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Manny Pacquiao Quotes Leviticus: Gays Should Be 'Put to Death'

Manny Pacquiao

The Filipino boxer is citing Old Testament scripture to justify his antigay views, which cost him a Nike endorsement deal.


Manny Pacquiao is not backing down on his antigay views.

The Filipino boxing champ, who recently incited a firestorm for saying gay people are "worse than animals," is citing Biblical verses to justify his comments.

Less than a day after losing a Nike endorsement deal for his bigotry, Pacquiao posted quotations from the books of Leviticus and Corinthians to Instagram that condemned gay people to death.

The citations included the infamous verse from Leviticus 20.13: "If a man has sexual relations with a man as one does with a woman, both of them have done what is detestable. They are to be put to death, their blood will be on their own heads."

Pacquiao posted the fiery Old Testament quotations early Thursday morning to Instagram. He deleted the post shortly afterward, but not before over 18,000 people had liked it. ABS-CBN, a news agency in the Phillippines, had taken a screen shot before it was removed.

In his native Philippines, Pacquiao is a conservative member of the House of Representatives and is running for a seat in that overwhelmingly Catholic country's Senate. And in a native-language interview seen by Filipino viewers and reported online, he sent a very clear message recently about where he stands on same-sex marriage:

"Woman was made for man, man was made for woman. It's common sense. Will you see any animals where male is to male and female is to female? The animals are better. They know how to distinguish, male or female.

"If we approve male on male, female on female, then man is worse than animal."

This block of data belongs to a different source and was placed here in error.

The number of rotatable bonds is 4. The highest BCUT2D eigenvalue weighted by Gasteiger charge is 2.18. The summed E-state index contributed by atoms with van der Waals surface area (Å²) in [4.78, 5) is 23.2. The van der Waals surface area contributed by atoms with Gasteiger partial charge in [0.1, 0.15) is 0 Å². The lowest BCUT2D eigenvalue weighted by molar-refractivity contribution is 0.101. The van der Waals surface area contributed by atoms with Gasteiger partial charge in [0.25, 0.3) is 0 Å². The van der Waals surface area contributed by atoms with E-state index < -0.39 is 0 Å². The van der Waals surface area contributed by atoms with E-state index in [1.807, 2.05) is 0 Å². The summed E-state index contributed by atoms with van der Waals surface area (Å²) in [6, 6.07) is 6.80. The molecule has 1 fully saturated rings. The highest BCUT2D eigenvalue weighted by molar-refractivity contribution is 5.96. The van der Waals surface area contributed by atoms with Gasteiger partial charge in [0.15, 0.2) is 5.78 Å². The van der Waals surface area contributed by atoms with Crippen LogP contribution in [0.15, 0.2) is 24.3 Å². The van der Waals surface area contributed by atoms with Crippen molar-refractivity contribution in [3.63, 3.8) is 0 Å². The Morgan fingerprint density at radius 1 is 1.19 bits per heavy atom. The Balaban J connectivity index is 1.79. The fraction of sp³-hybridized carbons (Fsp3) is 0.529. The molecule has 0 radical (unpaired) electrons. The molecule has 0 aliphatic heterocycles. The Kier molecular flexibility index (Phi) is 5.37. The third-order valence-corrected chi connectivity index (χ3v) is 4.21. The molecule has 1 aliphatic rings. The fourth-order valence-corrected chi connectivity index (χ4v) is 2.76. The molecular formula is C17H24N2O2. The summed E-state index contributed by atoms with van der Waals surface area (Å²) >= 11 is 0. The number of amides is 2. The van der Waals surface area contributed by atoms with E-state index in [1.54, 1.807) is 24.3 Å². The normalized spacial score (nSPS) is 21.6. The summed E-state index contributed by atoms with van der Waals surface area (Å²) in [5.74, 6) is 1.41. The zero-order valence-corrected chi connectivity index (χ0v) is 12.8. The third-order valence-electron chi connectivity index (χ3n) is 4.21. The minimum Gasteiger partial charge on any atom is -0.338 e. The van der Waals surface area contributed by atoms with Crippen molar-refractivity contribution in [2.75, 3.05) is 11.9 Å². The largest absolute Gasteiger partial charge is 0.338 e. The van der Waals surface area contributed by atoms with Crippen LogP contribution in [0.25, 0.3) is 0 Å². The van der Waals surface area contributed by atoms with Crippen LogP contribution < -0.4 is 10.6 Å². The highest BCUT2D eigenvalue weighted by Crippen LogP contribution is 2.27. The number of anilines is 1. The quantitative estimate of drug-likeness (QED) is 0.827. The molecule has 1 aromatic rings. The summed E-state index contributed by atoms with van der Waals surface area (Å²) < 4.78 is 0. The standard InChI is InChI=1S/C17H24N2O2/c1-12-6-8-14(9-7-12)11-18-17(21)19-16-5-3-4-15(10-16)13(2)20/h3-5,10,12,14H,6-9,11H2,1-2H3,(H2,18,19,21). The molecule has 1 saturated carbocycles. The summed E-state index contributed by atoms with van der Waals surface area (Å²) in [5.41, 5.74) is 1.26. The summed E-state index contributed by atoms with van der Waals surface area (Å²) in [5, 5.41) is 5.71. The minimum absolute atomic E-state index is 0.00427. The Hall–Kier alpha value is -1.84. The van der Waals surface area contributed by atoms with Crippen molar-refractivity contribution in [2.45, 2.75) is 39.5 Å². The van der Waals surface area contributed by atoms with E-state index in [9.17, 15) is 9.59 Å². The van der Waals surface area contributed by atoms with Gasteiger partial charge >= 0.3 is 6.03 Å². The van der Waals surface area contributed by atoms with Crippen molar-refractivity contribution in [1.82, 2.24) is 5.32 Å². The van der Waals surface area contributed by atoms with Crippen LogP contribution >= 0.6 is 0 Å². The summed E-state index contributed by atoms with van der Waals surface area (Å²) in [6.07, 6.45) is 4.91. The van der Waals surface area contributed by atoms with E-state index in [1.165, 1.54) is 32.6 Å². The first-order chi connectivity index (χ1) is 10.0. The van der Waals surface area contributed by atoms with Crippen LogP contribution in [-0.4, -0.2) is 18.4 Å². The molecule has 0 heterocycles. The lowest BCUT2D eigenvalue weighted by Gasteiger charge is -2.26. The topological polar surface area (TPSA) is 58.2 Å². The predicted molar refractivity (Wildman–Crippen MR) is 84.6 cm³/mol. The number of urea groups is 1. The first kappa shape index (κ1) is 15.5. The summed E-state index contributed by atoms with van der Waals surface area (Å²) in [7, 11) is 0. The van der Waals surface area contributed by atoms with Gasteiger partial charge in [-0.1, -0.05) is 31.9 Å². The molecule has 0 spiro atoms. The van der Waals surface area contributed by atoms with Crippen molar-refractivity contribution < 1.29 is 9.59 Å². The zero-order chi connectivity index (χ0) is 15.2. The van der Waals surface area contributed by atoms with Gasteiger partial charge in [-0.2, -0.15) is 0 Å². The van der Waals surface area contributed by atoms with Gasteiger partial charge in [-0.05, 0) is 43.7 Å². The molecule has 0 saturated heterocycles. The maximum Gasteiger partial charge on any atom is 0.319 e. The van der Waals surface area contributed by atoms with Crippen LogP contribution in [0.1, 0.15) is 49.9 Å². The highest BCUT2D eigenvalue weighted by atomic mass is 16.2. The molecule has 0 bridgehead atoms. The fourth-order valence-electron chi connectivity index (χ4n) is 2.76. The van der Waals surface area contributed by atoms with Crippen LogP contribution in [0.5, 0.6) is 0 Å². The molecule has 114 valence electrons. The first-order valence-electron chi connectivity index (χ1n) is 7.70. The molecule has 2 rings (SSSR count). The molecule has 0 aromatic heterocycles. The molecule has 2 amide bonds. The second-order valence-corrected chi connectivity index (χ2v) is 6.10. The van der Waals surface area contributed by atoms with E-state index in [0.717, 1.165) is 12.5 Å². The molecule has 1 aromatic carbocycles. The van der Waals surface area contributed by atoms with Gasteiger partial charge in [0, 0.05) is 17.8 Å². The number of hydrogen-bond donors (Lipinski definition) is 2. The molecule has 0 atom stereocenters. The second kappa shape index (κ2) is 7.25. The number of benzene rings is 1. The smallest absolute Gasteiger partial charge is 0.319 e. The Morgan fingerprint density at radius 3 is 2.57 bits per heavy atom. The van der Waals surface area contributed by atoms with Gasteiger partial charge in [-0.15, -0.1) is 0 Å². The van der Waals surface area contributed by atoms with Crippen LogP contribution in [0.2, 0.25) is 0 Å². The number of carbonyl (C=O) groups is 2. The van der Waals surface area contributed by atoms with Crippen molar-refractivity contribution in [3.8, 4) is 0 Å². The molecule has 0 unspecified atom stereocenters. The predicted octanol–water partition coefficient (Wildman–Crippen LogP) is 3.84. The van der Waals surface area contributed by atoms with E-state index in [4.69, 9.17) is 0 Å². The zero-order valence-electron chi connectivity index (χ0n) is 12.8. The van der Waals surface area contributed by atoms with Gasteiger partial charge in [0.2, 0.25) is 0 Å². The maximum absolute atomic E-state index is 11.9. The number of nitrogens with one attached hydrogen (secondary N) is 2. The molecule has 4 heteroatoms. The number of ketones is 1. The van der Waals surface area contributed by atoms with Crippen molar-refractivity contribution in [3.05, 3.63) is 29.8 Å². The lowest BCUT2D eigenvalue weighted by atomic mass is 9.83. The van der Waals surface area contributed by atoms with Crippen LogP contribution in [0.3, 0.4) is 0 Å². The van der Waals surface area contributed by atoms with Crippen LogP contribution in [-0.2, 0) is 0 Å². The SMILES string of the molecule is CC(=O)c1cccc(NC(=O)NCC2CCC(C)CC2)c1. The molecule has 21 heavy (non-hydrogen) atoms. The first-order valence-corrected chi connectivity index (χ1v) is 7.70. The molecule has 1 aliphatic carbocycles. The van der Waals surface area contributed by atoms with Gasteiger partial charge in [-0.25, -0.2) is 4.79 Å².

Likely responding to the worldwide reaction to his interview, Pacquiao offered a sort-of apology. On Facebook Tuesday, he wrote that he was sorry for "hurting people." "I love you all with the love of the Lord," he added. "God Bless you all and I'm praying for you."

Speaking with the Associated Press, Pacquiao reiterated his prior defenses of his antigay positions, complete with the well-worn "some of my best friends are gay" trope.

"I'm not against the gay people. I'm not condemning them," Pacquiao told the AP Tuesday. "I have a cousin [who is] gay. I have relatives [who are] gay. I have a lot of friends [who are] gay, so I'm not condemning gays. What I said is I'm not in favor of same-sex marriage."

In response to the comments, Nike announced Wednesday that it was ending its endorsement deal with Pacquiao.

"We find Manny Pacquiao's comments abhorrent," the company stated. "Nike strongly opposes discrimination of any kind and has a long history of supporting and standing up for the rights of the LGBT community."

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Daniel Reynolds

Daniel Reynolds is the editor of social media for The Advocate. A native of New Jersey, he writes about entertainment, health, and politics.
Daniel Reynolds is the editor of social media for The Advocate. A native of New Jersey, he writes about entertainment, health, and politics.